Understanding Biblical Truth

Before a boater backs his/her boat into the water, he/she must first check the surroundings. What are the boating conditions? Is there enough gas in the boat? Are there enough life jackets for everyone? Which direction are boats going? Are there warning signs for shallow water? Etc. Then, as he/she continues scanning surroundings, he/she takes stock of the smaller (but still important) details: Is everyone on board? Are they seated? Are the engine and gears working properly? Is it clear to go?

Similarly, there are important things to consider when reading the Bible.

Never Read a Bible Verse

Gregory Koukl, Stand to Reason radio host and author, writes: “The most important thing I could ever teach you is never read a Bible verse . . . . Instead, always read a paragraph (at least) if you want to unlock the meaning of a passage.”

Not that reading or reciting a particular verse is bad, but the trouble comes when the meaning is altered from the given context. Many fine sounding cults and teachers misuse Scripture—inserting (or deleting) a verse here and there. Not only do they tweak the Scriptures’ meaning, but also camouflage false teaching to appear truthful.

Western Vs. Eastern Thinking

Not long ago, I heard a couple of sermons on the general difference of how people think: Westerners versus Easterners, and how that can be problematic when interpreting Scripture. Here’s an example the pastor used:

When we Westerners study a frog, our first tendency is to take it away from its natural setting. After dissecting and categorizing its parts, we seal it up and place it on the shelf. √ Done.

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An Easterner would not remove the frog from the pond, but rather observe the frog in its natural setting.

I first thought his illustration was exaggerated, but I’ve caught myself defaulting to the Westerner’s systematic thinking several times lately!

So how does one avoid misinterpreting Scripture?

Context is Key

Gregory Koukl advises:

  • Consider the bigger picture: Try to ignore the verse numbers and headings at first, then narrow your focus
  • Context of a passage frames the verse, giving it specific meaning; (words have different meanings in different contexts); what idea is being developed?
  • Take into account what type of literature it is—poetry, proverb, history, etc.
  • Meaning always flows from the top down, from larger units to smaller units, not the other way around
  • If a text is confusing, try paraphrasing and see if it fits into the larger context of the passage.
  • Beware of biblical fast food: “By focusing only on pieces of a passage, readers may actually miss the point of the passage” (Never Read a Bible Verse)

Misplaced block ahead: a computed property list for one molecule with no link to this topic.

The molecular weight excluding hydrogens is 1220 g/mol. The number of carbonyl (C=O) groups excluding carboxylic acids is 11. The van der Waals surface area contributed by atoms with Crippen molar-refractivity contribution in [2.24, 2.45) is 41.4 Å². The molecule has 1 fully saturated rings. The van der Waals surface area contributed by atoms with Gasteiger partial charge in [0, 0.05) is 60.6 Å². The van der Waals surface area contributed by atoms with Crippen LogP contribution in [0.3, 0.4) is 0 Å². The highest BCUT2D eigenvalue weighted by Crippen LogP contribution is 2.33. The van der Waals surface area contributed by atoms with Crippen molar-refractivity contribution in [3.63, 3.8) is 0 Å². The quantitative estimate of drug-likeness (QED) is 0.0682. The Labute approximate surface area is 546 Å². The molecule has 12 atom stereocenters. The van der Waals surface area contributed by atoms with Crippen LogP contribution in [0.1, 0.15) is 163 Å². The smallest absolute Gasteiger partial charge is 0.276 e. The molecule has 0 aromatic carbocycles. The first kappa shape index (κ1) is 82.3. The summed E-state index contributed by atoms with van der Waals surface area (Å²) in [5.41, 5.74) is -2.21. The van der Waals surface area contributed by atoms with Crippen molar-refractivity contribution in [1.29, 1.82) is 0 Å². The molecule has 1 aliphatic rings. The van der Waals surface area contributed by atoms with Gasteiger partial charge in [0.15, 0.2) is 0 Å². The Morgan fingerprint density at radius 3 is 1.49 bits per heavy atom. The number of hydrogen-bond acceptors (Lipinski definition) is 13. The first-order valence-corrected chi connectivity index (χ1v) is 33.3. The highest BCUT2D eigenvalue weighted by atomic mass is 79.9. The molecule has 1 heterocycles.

Who’s on First?

Kay Arthur, international Bible teacher, advises: Train yourself to ask the “5 W’s and an H”—who, what, when, where, why, and how . . . .  Speaking of how–how did this post get so long? Thanks for persisting through. 🙂 Coming next week: “Bible Study and the Role of the Holy Spirit.”

How do you interpret Scripture? cc3b4fc2f83c41a291a5b0fa380f320d

Related Posts:

Why Is the Bible So Hard to Understand? http://lifereference.wordpress.com/2013/09/25

Tools to Study the Bible, http://www.str.org/articles/tools-to-study-the-bible#.UkHrPT9nGdk

Reasonable Faith, Biblical Interpretation, and “Tipping Point Evidence,” http://www.str.org/blog/reasonable-faith-biblical-interpretation-and-%E2%80%9Ctipping-point%E2%80%9D-evidence#.UkHtlT9nGdk

Understanding Hard Biblical Texts, http://www.str.org/blog/understanding-hard-biblical-texts#.UkHvXT9nGdk

Bible Study Tools and Resources, http://christianity.about.com/od/biblestudyresources

Why Study the Bible?

“If there is one terrible disease in the church of Christ, it is that we do not see God as great as He is. We’re too familiar with God.”  – A.W. Tozer, Worship: The Missing Jewel

Growing up and regularly attending a Bible based church has truly been a blessing. But I confess, there have been times when I allowed my relationship with God to become too casual–viewing Him more as my buddy rather than the infinite, omnipotent King of Kings. A peruse of Job 38-41, however, quickly put things into proper perspective. 🙂


When we apply ourselves to Bible study we grow in knowledge, wisdom and truth (Proverbs 2:6).

The Bible–A Map to Guide Us

God knows we desperately need a map to point us in the right direction. On our own we are lost sinners. His inspired Word provides the guidance we need to acquire His perspective and principles for living (Psalm 119). No wonder King David penned, “you [Lord] have exalted above all things your name and your word”  (Psalm 138:1-2).

Knowing God’s Commands

Matthew 7:1-13 records Jesus scolding the Pharisees for claiming to know God’s will in every detail of life. They created much confusion amongst the people by adding hundreds of their own petty rules and regulations to God’s laws. Jesus said, “You have let go of the commands of God and are holding on to the traditions of men,” (vs. 8).